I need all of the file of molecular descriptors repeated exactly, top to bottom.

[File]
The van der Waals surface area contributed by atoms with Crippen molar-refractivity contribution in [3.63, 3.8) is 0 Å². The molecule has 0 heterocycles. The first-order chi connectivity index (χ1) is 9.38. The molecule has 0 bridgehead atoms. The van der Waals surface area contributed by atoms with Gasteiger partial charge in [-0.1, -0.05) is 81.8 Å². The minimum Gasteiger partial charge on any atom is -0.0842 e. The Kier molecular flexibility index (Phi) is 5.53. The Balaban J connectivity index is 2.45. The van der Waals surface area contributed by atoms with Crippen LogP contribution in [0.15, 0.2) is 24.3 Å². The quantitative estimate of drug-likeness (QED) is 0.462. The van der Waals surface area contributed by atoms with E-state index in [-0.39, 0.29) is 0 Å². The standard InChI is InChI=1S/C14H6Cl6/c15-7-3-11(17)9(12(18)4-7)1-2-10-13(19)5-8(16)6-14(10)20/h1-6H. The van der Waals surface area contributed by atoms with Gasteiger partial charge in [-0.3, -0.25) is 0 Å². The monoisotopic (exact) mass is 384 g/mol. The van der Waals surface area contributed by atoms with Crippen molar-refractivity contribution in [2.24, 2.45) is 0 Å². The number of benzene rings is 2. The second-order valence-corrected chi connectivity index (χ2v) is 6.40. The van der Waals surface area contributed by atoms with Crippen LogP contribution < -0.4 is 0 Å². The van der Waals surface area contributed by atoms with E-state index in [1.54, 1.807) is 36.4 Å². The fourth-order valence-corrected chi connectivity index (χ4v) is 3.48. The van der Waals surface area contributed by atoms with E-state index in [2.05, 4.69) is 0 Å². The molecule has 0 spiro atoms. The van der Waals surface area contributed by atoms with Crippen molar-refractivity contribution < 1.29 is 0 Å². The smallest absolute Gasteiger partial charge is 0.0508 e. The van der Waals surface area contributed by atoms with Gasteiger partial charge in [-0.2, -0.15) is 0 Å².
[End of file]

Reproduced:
The van der Waals surface area contributed by atoms with Crippen molar-refractivity contribution in [3.63, 3.8) is 0 Å². The molecule has 0 heterocycles. The first-order chi connectivity index (χ1) is 9.38. The molecule has 0 bridgehead atoms. The van der Waals surface area contributed by atoms with Gasteiger partial charge in [-0.1, -0.05) is 81.8 Å². The minimum Gasteiger partial charge on any atom is -0.0842 e. The Kier molecular flexibility index (Phi) is 5.53. The Balaban J connectivity index is 2.45. The van der Waals surface area contributed by atoms with Crippen LogP contribution in [0.15, 0.2) is 24.3 Å². The quantitative estimate of drug-likeness (QED) is 0.462. The van der Waals surface area contributed by atoms with E-state index in [-0.39, 0.29) is 0 Å². The standard InChI is InChI=1S/C14H6Cl6/c15-7-3-11(17)9(12(18)4-7)1-2-10-13(19)5-8(16)6-14(10)20/h1-6H. The van der Waals surface area contributed by atoms with Gasteiger partial charge in [-0.3, -0.25) is 0 Å². The monoisotopic (exact) mass is 384 g/mol. The van der Waals surface area contributed by atoms with Crippen molar-refractivity contribution in [2.24, 2.45) is 0 Å². The number of benzene rings is 2. The second-order valence-corrected chi connectivity index (χ2v) is 6.40. The van der Waals surface area contributed by atoms with Crippen LogP contribution < -0.4 is 0 Å². The van der Waals surface area contributed by atoms with E-state index in [1.54, 1.807) is 36.4 Å². The fourth-order valence-corrected chi connectivity index (χ4v) is 3.48. The van der Waals surface area contributed by atoms with E-state index in [2.05, 4.69) is 0 Å². The molecule has 0 spiro atoms. The van der Waals surface area contributed by atoms with Crippen molar-refractivity contribution < 1.29 is 0 Å². The smallest absolute Gasteiger partial charge is 0.0508 e. The van der Waals surface area contributed by atoms with Gasteiger partial charge in [-0.2, -0.15) is 0 Å².